Wardrobe in the Landscape
by Enrico Scaramellini

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Wardrobe in the Landscape by Enrico Scaramellini

Italian architect Enrico Scaramellini squeezed this narrow holiday house into the passageway between two farm buildings in the Alpine countryside of northern Italy.

Wardrobe in the Landscape by Enrico Scaramellini

The house is named Wardrobe in the Landscape, in reference to the wooden shutters that swing open and closed across the narrow, closet-like facade.

Wardrobe in the Landscape by Enrico Scaramellini

Wooden panels are painted grey on the exterior, but left to their natural colours on the interior walls, floors and ceilings.

Wardrobe in the Landscape by Enrico Scaramellini

The building widens at the back, creating space for a single room.

Wardrobe in the Landscape by Enrico Scaramellini

Other retreats we've featured include an arrow-shaped house in Japan and a house on a sled in New Zealand.

Wardrobe in the Landscape by Enrico Scaramellini

See more stories about holiday homes »

Wardrobe in the Landscape by Enrico Scaramellini

Photography is by Marcello Mariana.

Wardrobe in the Landscape by Enrico Scaramellini

Here's a project description from Enrico Scaramellini:


The project is based on two specific conditions: - on one side the client’s needs, looking for a small and intimate space; - on the other a small, special and precious place. The alpine landscape dominates the place: it becomes evident the condition of a privileged and unique space.

Wardrobe in the Landscape by Enrico Scaramellini

The concept of size guides the project. Great is the land, the landscape: small is the place, the space. There is a mutual relationship that inspires the design process. What is the role of the "room" in relation to the landscape? How the landscape reflects, "adopts” the room? The point of view changes in a frenzied search for balance.

Wardrobe in the Landscape by Enrico Scaramellini

A micro retreat for weekends, a place for contemplation, a clearing house from a daily hectic urban condition. A small wooden box fits between two existing buildings. Inside, the wood shows its nature in warm tones; outside, the surface treatment with silver-gray paints echoes the colors of the centenarian woods of rural buildings.

Wardrobe in the Landscape by Enrico Scaramellini

Site plan

The wooden panels, assembled with different development of the vein (horizontal - vertical), react to sunlight returning different geometric compositions.

Wardrobe in the Landscape by Enrico Scaramellini

Ground floor plan

Outside, almost in a mimetic condition, the new wooden facade seems to hide itself, in the shadows of the landscape, and then to confirm, with sunlight, its presence, dazzling, throwing a visible signal at a long distance.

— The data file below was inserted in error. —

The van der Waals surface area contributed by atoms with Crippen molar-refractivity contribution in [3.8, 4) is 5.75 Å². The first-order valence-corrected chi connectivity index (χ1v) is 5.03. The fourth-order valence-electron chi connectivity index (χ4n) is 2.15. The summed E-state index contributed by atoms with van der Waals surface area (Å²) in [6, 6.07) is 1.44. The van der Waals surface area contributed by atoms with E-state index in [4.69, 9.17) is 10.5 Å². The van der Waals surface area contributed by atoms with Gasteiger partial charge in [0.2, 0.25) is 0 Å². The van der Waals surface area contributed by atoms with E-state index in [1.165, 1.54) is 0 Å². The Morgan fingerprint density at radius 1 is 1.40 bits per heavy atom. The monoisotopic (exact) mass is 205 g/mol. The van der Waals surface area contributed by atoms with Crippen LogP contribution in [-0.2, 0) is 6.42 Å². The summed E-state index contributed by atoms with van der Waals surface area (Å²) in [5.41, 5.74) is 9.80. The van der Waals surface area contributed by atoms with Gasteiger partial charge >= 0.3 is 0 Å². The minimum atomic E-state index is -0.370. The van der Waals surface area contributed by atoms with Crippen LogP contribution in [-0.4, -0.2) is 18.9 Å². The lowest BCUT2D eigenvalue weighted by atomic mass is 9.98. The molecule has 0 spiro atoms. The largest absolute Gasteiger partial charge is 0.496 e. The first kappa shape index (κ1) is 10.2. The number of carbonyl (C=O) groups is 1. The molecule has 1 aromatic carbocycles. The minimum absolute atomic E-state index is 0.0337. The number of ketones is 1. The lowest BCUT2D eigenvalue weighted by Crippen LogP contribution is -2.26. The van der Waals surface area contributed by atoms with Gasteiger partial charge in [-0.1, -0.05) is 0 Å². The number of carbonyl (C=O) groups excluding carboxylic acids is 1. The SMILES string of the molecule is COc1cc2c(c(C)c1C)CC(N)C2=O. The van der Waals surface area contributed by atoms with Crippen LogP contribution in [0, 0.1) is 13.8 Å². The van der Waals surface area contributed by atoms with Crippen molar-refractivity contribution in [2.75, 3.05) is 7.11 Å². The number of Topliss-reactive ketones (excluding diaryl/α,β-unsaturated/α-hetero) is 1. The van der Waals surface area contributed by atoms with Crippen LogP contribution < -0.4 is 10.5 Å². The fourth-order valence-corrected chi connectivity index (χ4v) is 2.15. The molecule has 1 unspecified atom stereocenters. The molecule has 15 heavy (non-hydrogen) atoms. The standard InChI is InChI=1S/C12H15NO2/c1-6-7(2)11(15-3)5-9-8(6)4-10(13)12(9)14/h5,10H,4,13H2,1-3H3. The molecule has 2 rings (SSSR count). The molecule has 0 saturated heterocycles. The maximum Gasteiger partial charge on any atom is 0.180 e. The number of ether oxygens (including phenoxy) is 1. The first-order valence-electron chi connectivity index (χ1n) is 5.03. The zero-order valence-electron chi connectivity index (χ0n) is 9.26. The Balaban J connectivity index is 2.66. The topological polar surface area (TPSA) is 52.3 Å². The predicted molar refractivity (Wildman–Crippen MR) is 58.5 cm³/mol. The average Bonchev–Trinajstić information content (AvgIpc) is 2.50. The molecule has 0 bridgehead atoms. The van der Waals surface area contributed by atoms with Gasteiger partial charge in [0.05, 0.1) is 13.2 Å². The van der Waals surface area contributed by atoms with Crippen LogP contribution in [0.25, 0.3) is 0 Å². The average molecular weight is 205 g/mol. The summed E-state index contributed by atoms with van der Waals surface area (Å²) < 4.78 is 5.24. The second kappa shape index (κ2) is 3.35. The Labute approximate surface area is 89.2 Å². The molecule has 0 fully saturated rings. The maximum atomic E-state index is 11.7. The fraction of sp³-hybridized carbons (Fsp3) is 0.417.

Wardrobe in the Landscape by Enrico Scaramellini

First floor plan

Inside, the space becomes a privileged place overlooking the landscape. Almost an abstraction, an estrangement that allows to emphasize the privileged status of the "spectator". A second level of thinking regards the stability of the building’s image in the landscape: spaces lived for short periods consolidate their status of "closed" places.

Wardrobe in the Landscape by Enrico Scaramellini

Section

The light that reflects differently on the wooden panels changes the appearance in colors and tones, the uninhabited façade lives of its own life. Finally, the project underlines yet another ambiguity: as a wooden container, as furniture and furnishing, it is "a wardrobe in the landscape".

Wardrobe in the Landscape by Enrico Scaramellini

Elevation - click for larger image

The project operates in small size, uses simple devices to find a contemporary language within strongly characterized environmental contexts.

  • http://gavinckirby.me/ Gavin.C.Kirby

    Initially I thought the silver-grey colour of the wood was a natural and weathered finish, not a treated one, it’s such a beautiful colour.

    The only thing I’m not particularly sure about, is whether the various orientations of wood on the exterior is slightly too fussy, and that it might have looked more visually balanced and cohesive, had the orientation of the wood (and thus its grain) reflected that of its neighbouring buildings. For example, the façade having its grain orientated in a horizontal fashion, reflecting the stonework of its left neighbour, and the shutters and door being vertical like those of its right neighbour.

    But then again, perhaps I’m simply being overly finicky, when in fact this is a fabulous building, in a tremendous location and really, I’m just deeply envious of its owner.

  • David

    Not so squeeezy.